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The Alleged Rifle Revolution

Speaker: Paddy Griffith

 

Report by John Laskey

 

Paddy Griffith addressed the last meeting of 2009 with a thought-provoking challenge to the notion that ‘better weapons kill more people’. At least that is what Civil War commentators have been saying for a long time in respect of the rifled musket, using the notion to explain the large casualty figures and the general bloodiness of the conflict. Some historians have even gone so far as to say that the rifled musket was a more revolutionary weapon than any innovation from the First World War.

 

 


This was not the case at all, argued Paddy: yes, the rifled musket had an effective range of 1000 yards, and used a type of bullet - the minié ‘ball’ (actually a cone-shaped slug) that could be lethal up to that range. The problem with the ‘revolutionary’ argument was that these weapons were rarely used at long ranges. In fact, the sorts of ranges where large units shot at each other during the Civil War were much the same as they were in Napoleonic times, when much less powerful - and much more inaccurate - smoothbore muskets were the norm.

 

Paddy argued that there were several reasons for this. Firstly the quality of shooting by Civil War soldiers was low. Most troops could only expect one day of target practice before being sent to the front. And most recruits were green volunteers of no military background, being nearly all farm labourers and city dwellers. What Paddy called the ‘myth of the American rifleman’ was just that - a myth. He added that the war saw few tactical innovations, with most senior officers falling back into a defensive culture gleaned from their reading of French military doctrine. This mindset chimed in with the lack of a strong NCO cadre that might have geared higher strategic thinking down to more effective unit tactics. Secondly much of the terrain of the Civil War was dense, which simply did not allow use of rifles at longer ranges. Paddy conceded that ranges of fire did increase as the war went on. However, he felt this was proportionate to the arrival of more rifled muskets as the war progressed, with nearly all being rifled by the war’s end. He linked this to a phenomena he considered was much more common than is cited - combat avoidance, where units would (consciously or not) move out of range of their opponents and blaze away with little effect until their ammunition gave out: at which point - honour being satisfied - they would withdraw.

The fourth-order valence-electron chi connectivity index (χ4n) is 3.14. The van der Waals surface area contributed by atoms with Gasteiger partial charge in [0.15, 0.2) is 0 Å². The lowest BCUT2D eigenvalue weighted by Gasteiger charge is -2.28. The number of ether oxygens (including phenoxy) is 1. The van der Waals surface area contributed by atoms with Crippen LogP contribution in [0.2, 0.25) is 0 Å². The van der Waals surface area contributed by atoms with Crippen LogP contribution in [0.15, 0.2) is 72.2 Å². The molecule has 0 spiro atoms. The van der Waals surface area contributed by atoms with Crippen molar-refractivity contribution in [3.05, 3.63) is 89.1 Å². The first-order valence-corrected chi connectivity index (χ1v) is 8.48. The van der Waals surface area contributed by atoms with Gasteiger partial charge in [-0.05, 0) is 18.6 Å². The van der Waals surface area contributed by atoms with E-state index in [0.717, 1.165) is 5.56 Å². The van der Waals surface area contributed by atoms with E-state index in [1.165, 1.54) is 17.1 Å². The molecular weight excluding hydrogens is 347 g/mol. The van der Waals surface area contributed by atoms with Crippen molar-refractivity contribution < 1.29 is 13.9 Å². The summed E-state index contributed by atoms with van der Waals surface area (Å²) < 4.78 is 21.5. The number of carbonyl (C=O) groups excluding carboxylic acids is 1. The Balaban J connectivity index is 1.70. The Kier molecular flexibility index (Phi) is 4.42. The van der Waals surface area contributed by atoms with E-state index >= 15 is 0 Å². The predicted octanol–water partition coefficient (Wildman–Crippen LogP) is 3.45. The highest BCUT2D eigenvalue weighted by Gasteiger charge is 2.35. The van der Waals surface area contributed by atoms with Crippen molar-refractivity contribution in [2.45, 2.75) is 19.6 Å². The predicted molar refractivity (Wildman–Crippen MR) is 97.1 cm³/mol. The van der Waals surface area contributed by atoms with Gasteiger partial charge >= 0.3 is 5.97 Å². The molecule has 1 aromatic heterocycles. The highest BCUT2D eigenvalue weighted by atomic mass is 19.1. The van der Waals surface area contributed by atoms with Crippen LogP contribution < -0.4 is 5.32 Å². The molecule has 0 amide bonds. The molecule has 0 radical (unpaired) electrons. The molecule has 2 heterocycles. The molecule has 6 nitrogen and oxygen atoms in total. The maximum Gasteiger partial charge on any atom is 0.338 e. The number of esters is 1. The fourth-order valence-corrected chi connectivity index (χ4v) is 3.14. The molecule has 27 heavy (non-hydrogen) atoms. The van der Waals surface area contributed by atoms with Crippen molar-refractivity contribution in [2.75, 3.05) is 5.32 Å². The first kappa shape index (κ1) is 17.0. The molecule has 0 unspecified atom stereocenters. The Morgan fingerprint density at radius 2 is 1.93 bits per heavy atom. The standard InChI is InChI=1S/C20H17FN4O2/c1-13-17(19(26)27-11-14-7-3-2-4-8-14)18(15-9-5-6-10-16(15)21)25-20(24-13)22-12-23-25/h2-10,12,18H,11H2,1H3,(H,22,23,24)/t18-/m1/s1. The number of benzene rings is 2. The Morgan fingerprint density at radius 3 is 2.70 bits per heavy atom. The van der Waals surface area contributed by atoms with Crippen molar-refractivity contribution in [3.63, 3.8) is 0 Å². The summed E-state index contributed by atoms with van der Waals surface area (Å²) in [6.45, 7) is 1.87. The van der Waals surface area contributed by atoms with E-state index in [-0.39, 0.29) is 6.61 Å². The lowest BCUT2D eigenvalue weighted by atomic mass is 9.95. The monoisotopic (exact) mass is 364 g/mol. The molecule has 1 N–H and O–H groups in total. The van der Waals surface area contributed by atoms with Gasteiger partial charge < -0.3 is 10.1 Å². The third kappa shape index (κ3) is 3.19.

Paddy noted that the war did see the advent of the first effective magazine rifle, in the form of the ‘repeating’ carbines issued to some Union cavalry. These enabled a short barrage of accurate fire. But the innovation was only made possible by the effort of private entrepreneurs: repeating carbines were never produced to a level where they could have had a decisive effect.

 

Nor had the use of artillery changed much since the Napoleonic Wars. In spite of the arrival of rifled artillery, most ammunition expended was the solid shot, grape and canister used half a century before. The proportion of casualties from artillery fire appeared to have been low.

 

Paddy concluded that deaths on the battlefield were not caused by the longer range and power of weapons, but rather by the persistence of the war in the face of both political and military stalemate.

 

Paddy’s challenging appraisal of the art of war during the Civil War drew quite a few questions from the audience. In particular a thoughtful one about whether battlefield archaeology backed up this view. Paddy replied that this was a dark area, not least because modern preservation created a difficulty for modern archaeology.

 

Quite a few of the audience questions were formed around whether the armies really learnt from experience. Paddy felt that on the whole they did not, but that the main reasons were the comparative inexperience of the troops. Instead of becoming more daring, Civil War veterans seemed to cling fast to their survivor instincts.